Regime wants to appeal VAT judgment
Three releases on VAT Judgment of Justice Gates:
- Regime wants to appeal VAT judgment
- Labour wins VAT case
- CJ hits out at judge
Regime wants to appeal VAT judgment
Issue No: 1040 27 August 2001
The Qarase regime lawyers want to appeal the High Curt judgment declaring the VAT decree illegal.
The regime's Attorney-General Alipate Qetaki has been quoted by the media as saying that the regime will appeal the decision despite fact that the Solicitor-General's Office is still studying the judgment.
Today's Fiji Times reports:
"ATTORNEY -GENERAL Alipate Qetaki said the interim administration will appeal against a decision by Justice Anthony Gates to suspend VAT from essential food items."
'"We have studied his decision and there are good grounds for appeal," he said."
"Mr Qetaki said the Solicitor-General's Office is studying the full context of Justice Gates ruling to determine its counter action."
"He said the judgment was an attempt to influence the political process."
"In his judgment delivered on Friday, Justice Gates instructed that the $26million collected through VAT be directed towards suitable poverty alleviation programmes."
'"The decision is clearly of great assistance to the Fiji Labour Party at the expense of almost all other parties," Mr Qetaki said."
'"It is unfair to other political parties. He has awarded $6000 costs which was not even requested by the party which filed the injunction."'
'"The comments made, the language used and the decision itself can be seen as an interference in the political process by a High Court judge," he said."
"Mr Qetaki said since the introduction of VAT in 1992, there has been two governments which had not challenged the legality of VAT and as such, a High Court judge declaring it as legal is unfair."
"On Justice Gates decision for revenue collected from VAT be diverted to poverty alleviation programmes, Mr Qetaki said he has tried to dictate to parliament what should be done with the money."
'"We were always under the impression that a decision would be made after a elections," he said."
"The injunction was filed by deposed prime minister Mahendra Chaudhry, Fiji Labour Party president Jokapeci Koroi and former cabinet minister Doctor Ganesh Chand."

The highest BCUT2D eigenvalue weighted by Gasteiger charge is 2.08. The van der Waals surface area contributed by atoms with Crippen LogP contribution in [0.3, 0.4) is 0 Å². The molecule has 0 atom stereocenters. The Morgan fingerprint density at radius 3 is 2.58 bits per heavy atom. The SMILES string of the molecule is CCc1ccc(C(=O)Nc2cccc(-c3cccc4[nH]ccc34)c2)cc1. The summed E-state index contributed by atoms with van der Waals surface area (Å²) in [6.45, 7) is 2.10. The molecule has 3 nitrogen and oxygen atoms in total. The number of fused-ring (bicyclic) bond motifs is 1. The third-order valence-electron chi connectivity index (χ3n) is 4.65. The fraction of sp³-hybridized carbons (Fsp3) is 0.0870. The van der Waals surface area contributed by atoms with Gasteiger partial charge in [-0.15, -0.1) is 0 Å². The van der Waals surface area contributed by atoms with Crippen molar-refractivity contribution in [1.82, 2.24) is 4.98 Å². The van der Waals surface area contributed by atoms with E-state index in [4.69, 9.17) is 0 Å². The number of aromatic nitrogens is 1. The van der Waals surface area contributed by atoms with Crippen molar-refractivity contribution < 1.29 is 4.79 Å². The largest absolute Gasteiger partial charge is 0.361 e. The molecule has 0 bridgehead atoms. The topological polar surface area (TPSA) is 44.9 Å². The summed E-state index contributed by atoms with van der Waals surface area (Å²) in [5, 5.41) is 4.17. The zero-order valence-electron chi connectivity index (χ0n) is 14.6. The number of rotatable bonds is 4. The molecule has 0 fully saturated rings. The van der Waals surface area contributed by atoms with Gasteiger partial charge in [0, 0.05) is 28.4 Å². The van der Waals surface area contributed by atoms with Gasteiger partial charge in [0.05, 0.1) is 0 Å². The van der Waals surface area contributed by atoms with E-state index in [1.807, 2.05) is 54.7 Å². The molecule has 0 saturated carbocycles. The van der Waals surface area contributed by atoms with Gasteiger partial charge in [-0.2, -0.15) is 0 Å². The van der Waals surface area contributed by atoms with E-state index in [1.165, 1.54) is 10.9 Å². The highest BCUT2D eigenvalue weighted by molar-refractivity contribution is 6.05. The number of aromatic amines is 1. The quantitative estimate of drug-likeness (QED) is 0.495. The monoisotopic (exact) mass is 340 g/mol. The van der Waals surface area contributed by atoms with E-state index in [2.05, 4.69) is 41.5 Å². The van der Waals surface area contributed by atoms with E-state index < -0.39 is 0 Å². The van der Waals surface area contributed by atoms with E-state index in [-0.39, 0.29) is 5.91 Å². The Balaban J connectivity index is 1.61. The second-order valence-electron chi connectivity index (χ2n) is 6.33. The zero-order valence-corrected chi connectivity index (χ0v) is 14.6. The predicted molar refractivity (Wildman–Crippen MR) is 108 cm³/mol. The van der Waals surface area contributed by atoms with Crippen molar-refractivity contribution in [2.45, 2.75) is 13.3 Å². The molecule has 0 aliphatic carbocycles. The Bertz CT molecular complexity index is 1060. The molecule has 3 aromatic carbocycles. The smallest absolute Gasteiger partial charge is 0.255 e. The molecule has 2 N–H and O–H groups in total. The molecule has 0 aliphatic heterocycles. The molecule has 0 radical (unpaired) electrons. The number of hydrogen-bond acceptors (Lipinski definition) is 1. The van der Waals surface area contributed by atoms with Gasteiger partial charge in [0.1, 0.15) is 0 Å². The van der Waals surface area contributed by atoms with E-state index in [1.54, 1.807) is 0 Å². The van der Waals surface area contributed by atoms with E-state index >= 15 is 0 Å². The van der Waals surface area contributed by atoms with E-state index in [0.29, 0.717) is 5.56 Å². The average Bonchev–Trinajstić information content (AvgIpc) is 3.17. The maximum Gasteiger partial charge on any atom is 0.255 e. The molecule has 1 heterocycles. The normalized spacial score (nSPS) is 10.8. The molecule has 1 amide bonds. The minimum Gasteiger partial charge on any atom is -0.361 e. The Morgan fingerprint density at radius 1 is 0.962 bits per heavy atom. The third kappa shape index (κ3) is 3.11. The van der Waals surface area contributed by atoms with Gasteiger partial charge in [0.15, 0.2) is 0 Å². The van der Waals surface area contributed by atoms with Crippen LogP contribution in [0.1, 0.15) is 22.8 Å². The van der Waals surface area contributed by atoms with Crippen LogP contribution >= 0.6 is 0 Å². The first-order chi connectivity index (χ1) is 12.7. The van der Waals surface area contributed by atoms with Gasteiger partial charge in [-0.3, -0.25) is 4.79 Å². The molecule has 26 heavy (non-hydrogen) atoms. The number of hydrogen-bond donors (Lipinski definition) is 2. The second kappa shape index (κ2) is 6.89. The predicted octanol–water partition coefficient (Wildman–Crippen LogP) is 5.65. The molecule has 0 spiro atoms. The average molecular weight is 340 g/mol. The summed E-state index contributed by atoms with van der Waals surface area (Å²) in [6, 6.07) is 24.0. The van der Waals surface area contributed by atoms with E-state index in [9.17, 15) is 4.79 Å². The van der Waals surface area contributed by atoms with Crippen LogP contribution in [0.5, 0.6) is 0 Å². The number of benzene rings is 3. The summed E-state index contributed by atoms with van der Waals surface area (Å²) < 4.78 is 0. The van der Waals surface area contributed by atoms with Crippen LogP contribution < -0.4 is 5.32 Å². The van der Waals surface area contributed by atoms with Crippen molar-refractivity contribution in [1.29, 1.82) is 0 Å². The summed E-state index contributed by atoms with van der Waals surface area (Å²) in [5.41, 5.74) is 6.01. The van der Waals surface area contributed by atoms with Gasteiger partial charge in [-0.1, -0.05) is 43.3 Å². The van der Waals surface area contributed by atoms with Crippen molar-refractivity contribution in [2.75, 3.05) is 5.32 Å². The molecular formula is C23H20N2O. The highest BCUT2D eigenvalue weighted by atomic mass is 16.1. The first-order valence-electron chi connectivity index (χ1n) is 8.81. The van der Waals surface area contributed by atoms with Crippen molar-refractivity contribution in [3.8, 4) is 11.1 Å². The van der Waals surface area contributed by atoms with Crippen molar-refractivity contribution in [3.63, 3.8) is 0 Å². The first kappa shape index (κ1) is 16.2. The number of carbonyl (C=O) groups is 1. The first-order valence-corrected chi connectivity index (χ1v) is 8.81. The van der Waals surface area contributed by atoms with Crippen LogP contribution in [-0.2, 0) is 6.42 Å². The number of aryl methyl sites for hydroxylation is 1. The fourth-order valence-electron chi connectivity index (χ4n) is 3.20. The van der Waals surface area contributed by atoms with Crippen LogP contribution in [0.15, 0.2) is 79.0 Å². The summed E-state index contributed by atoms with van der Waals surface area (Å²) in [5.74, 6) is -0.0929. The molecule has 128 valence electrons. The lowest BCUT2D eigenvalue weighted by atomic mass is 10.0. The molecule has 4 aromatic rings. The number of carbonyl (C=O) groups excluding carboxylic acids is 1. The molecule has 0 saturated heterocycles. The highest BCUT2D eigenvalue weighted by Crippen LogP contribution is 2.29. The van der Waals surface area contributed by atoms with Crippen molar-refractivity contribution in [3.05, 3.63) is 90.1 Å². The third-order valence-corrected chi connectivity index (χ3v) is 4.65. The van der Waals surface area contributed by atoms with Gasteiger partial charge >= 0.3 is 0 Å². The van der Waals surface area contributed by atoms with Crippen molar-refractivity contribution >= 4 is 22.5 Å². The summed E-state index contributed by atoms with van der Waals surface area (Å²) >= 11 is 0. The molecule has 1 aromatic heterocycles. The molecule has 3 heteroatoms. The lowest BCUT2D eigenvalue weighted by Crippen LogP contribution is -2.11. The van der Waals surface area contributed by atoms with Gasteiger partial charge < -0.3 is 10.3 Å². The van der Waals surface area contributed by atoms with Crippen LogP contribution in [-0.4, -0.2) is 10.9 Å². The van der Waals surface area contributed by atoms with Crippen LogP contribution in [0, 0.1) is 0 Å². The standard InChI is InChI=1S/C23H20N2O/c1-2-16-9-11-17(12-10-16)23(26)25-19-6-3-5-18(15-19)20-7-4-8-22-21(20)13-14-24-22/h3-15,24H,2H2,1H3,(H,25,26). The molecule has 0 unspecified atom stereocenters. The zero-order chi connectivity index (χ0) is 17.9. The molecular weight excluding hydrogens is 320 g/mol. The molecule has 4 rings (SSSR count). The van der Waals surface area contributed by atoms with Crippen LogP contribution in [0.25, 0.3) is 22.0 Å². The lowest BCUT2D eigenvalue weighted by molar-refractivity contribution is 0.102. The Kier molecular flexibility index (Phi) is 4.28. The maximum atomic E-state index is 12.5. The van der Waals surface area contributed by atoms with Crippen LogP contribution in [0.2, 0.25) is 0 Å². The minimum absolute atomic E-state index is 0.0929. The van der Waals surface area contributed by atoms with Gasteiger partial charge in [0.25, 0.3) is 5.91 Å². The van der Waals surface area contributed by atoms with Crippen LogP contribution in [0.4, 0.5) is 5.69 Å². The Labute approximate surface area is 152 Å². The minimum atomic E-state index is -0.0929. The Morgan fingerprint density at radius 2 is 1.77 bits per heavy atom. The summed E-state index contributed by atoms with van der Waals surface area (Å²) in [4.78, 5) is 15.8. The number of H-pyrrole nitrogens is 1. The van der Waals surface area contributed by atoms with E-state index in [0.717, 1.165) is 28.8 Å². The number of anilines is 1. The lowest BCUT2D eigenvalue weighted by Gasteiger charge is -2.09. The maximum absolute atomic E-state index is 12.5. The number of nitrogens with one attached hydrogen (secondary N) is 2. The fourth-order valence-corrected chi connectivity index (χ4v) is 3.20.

Labour wins VAT case
Issue No: 1037 27 August 2001
The Fiji Labour Party has won an application for an injunction against the Qarase regime for imposing value added tax on essential consumer items.
The Labour led People's Coalition Government had removed the controversial tax from 7 essential items.
But upon usurping power after the elected government was taken hostage by terrorists, the Qarase regime came up with its own budget. From January 2001, the Qarase regime had re-imposed the tax. This led to a major public outcry.
The Fiji Labour Party decided to challenge the reimposition of the tax.
The judgment in favour of the Fiji Labour Party was delivered on Friday. Delivering the judgment, the Judge, Justice Anthony Gates stated that the Qarase regime was illegal, and that it had no authority to change tax rules. Gates also hit out at another High Court judge, Justice Michael Scott for arguing that the doctrine of necessity can be used to override the provisions of the Constitution.
Judge Gates ordered:
· That VAT be removed from the 7 items with effect from 1 September,
· That the state provide full details on the revenue collected by the state from January to August before 27 September, and
· That the revenue be used for poverty alleviation projects.
The case was brought on behalf of the Fiji Labour Party by party Leader Mahendra Chaudhry, Party President, Jokapeci Koroi, and Party MP Dr. Ganesh Chand.
CJ hits out at judge
Issue No: 1039 27 August 2001
The Chief Justice, Sir Timoci Tuivaga has hit out at High Court judge, Justice Anthony Gates for delivering his judgment on Fiji Labour Party's injunction application a day before the start of the elections.
Tuivaga stated that the judgement was aimed at embarrassing the Qarase administration. He said that since the case was wrapped up about two to three weeks ago, Judge Gates should have given the judgment well before the polling started. He told the media: "It seems he's trying to embarrass the interim government with the timing of his judgment. He should have decided on the matter long before".
The media also quotes Qarase as saying that the timing of the judgment was "a conspiracy".
The Fiji Law Society has hit out at Tuivaga for the claim of deliberate delay of 2 weeks. It has stated that this is the normal delay between hearing and the judgment.
It is believed that there were moves to send Judge Gates away and allow for some other judge to write the VAT judgment. This move failed.
The Chief Justice has been exposed to be partial towards the terrorists and the Qarase regime. Most people in Fiji now believe that Tuivaga has tarnished the reputation of the judiciary and should resign. Even the Fiji Law Society has called for Tuivaga's resignation. But Tuivaga has refused to resign.